Title: ELCA Remembers Bishop Margarita Martinez ELCA NEWS SERVICE
April 25, 2007
ELCA Remembers Bishop Margarita Martinez 07-073-MRC
DORADO, Puerto Rico (ELCA) - With singing and prayers, members of the Evangelical Lutheran Church in America (ELCA) said good-bye to the Rev. Margarita Martinez, bishop of the ELCA Caribbean Synod, in an April 23 memorial service here. Martinez died March 11 of cancer in Bayamon, Puerto Rico. She was 59.
The Rev. Mark S. Hanson, presiding bishop of the ELCA, preached and the Rev. Francisco L. Sosa, interim bishop of the ELCA Caribbean Synod, presided during the service. Gathered alongside one another at the altar were eight more of the ELCA's 65 synod bishops. Hundreds of members from across the church and staff of the churchwide organization, Chicago, attended the memorial to celebrate Martinez's life and legacy in the church. The service was held here at Christ of the Reconciliation Catholic Church.
Hanson preached on the Magnificat, Mary's song found in the Gospel of Luke. "It is Mary's song, but it is also Margarita's song," he said.
Hanson shared with the congregation memories of the time he spent with Martinez in the hospital, the day she was diagnosed with cancer. "I remember when I walked into her room the day that the doctors had delivered very bad news. She said (to me), 'I just can't pray today. I can't find any words to speak to God. So, I'll sing,'" said Hanson. "Singing was for Bishop Margarita both an act of defiance and an expression of her faith."
"Margarita never shrank back from human tragedy. She never denied the reality of injustice. She never shrank away from calling us, the church, to confront the injustices of racism and sexism. Yet, no matter how powerful those were, they were never strong enough to silence Margarita's song. It was a song of praise to God, and a song of protest when we were not living together as God intends for God's people," said Hanson.
"Mary's song, the Magnificat, was the song of God's transforming power of love and mercy, and Margarita's life of faith and leadership was that same song. (Mary's song was) a cry for justice and the bold announcement of God's forgiving mercy in Christ Jesus. That vision of Mary drove Margarita to protest the bombing practices of the U.S. Navy on Vieques. You succeeded as protesters. That vision of Mary was Margarita's vision, which called her to preserve the rain forests and to ask that her ashes be spread over them as a sign of God's gift of life for all of creation," said Hanson.
"Margarita was always in our face in Chicago about pastors and leaders in the Caribbean Synod (who) were inadequately paid. Margarita's was the vision of an inclusive, multilingual, multicultural diverse church enriched by diversity, not threatened by differences. That vision called her to global mission (work). That vision compelled her to be a strong voice for ecumenism," said Hanson.
"Margarita's vision, like Mary's, calls us to confront all the barriers we erect to exclude anyone," said Hanson, "barriers that are erected to preserve the power of the privileged, which usually means white male privilege. What better way for us in the church to honor the legacy of Margarita's leadership and of her faith than for us to continue to confront and remove those barriers, whether they are physical barriers that deter or prevent sensitivity, gender barriers that deny women full access to participation and leadership in church and society, barriers of race, class or language. Margarita was very clear about barriers of sexual orientation that precludes anyone from life and leadership in the church. Margarita was, especially for women in the Caribbean Synod, Latin America and all over the world, a model of leadership. Margarita never missed an opportunity to sing a song of God's all-inclusive mercy," he said.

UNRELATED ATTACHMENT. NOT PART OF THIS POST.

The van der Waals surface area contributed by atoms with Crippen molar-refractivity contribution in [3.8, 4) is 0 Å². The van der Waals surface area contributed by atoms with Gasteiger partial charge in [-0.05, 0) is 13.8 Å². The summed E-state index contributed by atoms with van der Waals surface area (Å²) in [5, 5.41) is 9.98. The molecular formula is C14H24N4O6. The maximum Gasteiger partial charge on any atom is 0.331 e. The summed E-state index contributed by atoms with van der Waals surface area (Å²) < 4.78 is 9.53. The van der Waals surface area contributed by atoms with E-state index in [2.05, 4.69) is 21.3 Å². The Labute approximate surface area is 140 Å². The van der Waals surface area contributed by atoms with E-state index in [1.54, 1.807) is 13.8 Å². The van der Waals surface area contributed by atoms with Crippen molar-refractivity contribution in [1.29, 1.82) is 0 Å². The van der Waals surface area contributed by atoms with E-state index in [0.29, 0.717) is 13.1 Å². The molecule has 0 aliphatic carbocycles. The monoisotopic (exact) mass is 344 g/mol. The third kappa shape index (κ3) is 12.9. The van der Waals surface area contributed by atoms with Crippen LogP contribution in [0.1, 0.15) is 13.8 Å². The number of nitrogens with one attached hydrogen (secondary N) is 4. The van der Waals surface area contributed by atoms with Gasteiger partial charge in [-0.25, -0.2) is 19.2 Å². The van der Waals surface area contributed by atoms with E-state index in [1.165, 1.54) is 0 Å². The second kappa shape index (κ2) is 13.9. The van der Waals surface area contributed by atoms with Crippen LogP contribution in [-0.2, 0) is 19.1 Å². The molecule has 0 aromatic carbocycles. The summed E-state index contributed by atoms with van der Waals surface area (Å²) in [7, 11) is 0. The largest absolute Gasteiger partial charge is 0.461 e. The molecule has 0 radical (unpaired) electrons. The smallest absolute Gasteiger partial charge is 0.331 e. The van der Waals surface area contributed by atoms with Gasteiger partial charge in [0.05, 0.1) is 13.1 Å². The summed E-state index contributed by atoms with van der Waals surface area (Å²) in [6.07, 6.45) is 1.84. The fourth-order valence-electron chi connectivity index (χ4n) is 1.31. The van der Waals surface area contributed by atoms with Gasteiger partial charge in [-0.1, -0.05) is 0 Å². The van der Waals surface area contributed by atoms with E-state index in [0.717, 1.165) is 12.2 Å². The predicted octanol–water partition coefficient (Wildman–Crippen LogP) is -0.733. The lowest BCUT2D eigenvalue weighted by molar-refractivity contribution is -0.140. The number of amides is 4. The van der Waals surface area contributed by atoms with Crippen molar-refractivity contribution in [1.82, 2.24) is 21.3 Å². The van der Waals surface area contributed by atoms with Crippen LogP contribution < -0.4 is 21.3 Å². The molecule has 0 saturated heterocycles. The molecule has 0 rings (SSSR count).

"To be in Margarita's presence was literally to experience the contagious joy of one who lived every day through faith in God's grace for Jesus' sake. Margarita, like Mary, believed that God will always be faithful," said Hanson.
"God turned the world upside down, uplifting the poor, the oppressed, hungry and the forgotten. When does that happen? (It happens) when the living Word of God breaks into our lives. Margarita proclaimed that living Word of God boldly and without shame. She understood that God does some of God's best work with lives of people. God started a revolution in Mary and continued that revolution through Margarita. Through her tireless work for justice, through her compassion for those living in poverty and for a more inclusive church, Margarita was singing the song of God's vision for a new world," he said.
"Margarita, your voice is now silent, but your song continues to ring in our hearts and throughout the world. For you, Margarita, we say thanks be to God," said Hanson.
The United Lutheran Choir of the ELCA Caribbean Synod and members of Christus Victor Lutheran Church, Estate Lavallee, St. Croix, U.S. Virgin Islands, provided the music. The Rev. Jean Kloss, Lord of Sabaoth Lutheran Church, Christiansted, St. Croix, read the lessons.
The ELCA Caribbean Synod elected Martinez to a six-year term as bishop in 2001. The synod has 6,558 baptized members in 34 congregations in Puerto Rico and the U.S. Virgin Islands. The synod council appointed Sosa as acting bishop of the synod in 2006. Sosa preceded Martinez as the synod's bishop.
The synod will elect a new bishop at its June 21-23 synod assembly. The assembly will be held at Frederick Lutheran Church, Charlotte Amalie, St. Thomas, U.S. Virgin Islands.
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